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Rookwood PotteryAuthor: Marcia Ray
Rookwood, the first art pottery in the United States - and the most distinctive - began as an amateur effort. Mrs. Maria Longworth Nichols (later Mrs. Bellamy Storer, Jr.) was one of a group of talented society women in Cincinnati, Ohio, who took up china painting under Benn Pitman of the Cincinnati School of Design. Their work was so good that some of it was exhibited at the Philadelphia Centennial in 1876. Mrs. Nichols, who went along to the Exposition, was enthralled by a display of Japanese pottery, and resolved to make pottery herself, using Ohio clays.
Her father bought an abandoned schoolhouse and fitted up for her as a pottery. She named it Rookwood for his country place, and in November 1880, began operation. At first it was an expensive luxury. Mrs. Nichols was experimenting with clays amd glazes and colors, and in the first year, except for her own work, the pottery turned out for sale only pitchers, teapots, and teaware of simple red or yellow clays.
In 1883, she induced William Watts Taylor to become manager of the pottery, and by 1889 it had become self-sustaining. The firm was incoporated in that year with Mr. Taylor as president, a post he held until his death in 1913. Production centered on the elegant decorative forms which made Rookwood famous.
Barber in his Pottery and Porcelains of the United States, classified Rookwood finished under three headings: Cameo, shell-tinted ware, generally of a beautiful pink color shading into white, and highly glazed; Dull finished, similar in color, but having the appearance of being unglazed; and Rookwood Faience, highly glazed, and the most characteristic of all Rookwood wares. All varieties are distinguished by the tinting and harmonious blending of the grounds beneath the heavy, transparent colored glazes which gave brilliancy and depth to the rich tones of black, yellow, red, olive, green, brown and amber - the colors most often associated with Rookwood.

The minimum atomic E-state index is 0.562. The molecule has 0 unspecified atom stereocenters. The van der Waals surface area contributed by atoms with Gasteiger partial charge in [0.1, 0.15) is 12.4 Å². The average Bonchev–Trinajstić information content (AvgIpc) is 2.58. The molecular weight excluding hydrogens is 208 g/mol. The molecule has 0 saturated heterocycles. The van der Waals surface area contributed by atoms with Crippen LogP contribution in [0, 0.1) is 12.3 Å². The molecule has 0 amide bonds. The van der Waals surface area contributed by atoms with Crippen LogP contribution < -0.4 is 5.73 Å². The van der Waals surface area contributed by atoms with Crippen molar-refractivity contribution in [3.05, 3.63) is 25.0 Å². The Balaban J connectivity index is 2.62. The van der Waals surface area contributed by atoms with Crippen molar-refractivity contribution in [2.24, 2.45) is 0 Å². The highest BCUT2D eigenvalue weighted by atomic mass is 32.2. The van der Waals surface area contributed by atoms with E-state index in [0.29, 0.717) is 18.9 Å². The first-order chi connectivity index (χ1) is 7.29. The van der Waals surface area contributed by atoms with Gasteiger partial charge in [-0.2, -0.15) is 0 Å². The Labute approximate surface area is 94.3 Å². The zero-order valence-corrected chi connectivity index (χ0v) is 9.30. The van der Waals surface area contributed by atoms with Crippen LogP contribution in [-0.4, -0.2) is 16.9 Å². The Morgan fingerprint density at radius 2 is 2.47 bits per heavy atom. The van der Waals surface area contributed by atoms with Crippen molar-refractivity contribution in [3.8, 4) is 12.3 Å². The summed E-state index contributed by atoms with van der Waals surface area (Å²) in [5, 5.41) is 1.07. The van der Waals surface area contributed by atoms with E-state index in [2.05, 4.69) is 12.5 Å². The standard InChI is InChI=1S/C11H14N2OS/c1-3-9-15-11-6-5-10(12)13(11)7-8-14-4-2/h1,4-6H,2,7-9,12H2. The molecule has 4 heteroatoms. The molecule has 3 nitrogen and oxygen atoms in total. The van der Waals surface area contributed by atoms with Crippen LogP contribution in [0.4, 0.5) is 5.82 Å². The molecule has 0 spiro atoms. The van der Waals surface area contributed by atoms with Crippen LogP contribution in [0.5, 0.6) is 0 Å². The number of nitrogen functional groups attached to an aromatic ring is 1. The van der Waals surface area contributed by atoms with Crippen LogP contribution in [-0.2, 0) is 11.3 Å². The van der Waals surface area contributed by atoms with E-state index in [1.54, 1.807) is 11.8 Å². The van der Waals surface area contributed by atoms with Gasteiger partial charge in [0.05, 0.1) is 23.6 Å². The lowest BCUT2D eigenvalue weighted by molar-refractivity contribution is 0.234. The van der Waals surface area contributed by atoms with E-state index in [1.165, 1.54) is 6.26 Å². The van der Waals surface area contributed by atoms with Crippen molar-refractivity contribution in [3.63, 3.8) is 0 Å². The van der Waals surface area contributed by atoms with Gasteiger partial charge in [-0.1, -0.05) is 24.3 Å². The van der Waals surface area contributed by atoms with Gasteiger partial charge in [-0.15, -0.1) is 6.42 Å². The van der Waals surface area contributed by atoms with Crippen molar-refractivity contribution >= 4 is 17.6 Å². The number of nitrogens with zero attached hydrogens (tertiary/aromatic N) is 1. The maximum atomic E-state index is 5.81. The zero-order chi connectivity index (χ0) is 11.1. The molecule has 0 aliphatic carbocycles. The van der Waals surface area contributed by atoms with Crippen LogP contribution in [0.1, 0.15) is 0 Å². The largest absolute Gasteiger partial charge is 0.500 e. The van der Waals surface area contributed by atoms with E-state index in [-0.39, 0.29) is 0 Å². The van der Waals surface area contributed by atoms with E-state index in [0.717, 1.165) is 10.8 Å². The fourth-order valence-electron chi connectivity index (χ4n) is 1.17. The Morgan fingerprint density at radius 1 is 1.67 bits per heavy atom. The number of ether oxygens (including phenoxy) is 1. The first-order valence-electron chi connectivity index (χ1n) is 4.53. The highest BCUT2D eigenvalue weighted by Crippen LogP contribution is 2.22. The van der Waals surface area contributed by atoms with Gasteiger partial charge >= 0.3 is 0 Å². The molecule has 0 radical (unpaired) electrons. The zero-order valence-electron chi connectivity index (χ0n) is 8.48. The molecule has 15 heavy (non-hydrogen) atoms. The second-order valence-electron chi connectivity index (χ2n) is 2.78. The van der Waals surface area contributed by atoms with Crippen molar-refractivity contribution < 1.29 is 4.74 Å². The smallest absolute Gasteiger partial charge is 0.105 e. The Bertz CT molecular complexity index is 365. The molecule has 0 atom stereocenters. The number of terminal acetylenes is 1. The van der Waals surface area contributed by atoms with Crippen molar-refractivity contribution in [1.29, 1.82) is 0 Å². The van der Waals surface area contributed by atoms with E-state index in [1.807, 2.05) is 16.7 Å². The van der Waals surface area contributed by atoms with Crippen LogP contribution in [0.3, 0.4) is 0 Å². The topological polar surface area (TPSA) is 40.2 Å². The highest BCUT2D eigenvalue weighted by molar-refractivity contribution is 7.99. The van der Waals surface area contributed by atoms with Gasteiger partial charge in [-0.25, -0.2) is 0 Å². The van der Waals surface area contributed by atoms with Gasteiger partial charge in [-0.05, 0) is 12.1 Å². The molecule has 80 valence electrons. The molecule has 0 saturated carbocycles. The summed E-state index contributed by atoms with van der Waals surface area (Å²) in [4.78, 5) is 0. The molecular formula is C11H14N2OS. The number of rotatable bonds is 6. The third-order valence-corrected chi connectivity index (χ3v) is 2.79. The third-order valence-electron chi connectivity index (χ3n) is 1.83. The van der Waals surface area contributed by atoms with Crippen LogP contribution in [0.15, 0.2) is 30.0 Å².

The artists who decorated Rookwood wares were exceptionally gifted. Most of them signed their work. Among these were Ketaro Shirayamandi, a Japanese artist brought over my Mrs. Nichols, and Artus Van Briggle, who later, in 1901, had his own pottery company in Colorado Springs.
Before 1886, various marks were used on Rookwood wares, but in that year, the reverse "R" and "P" with downstrokes overprinted, was adopted. Each year thereafter, until 1900, a Roman numeral was put at the bottom. The Rookwood Potter was still in operation until 1960, have been purchased by the Herschede Hall Clock Co., and moved to Starkville, Miss.
The eight main types of Rookwood, as illustrated in The Rookwood Book, published by the Rookwood Pottery in 1905, were listed and pictured in SW sep'55, along with various Rookwood marks. Nancy Fitzpatrick's fine account of Rookwood appeared in SW apr, oct, and nov '60.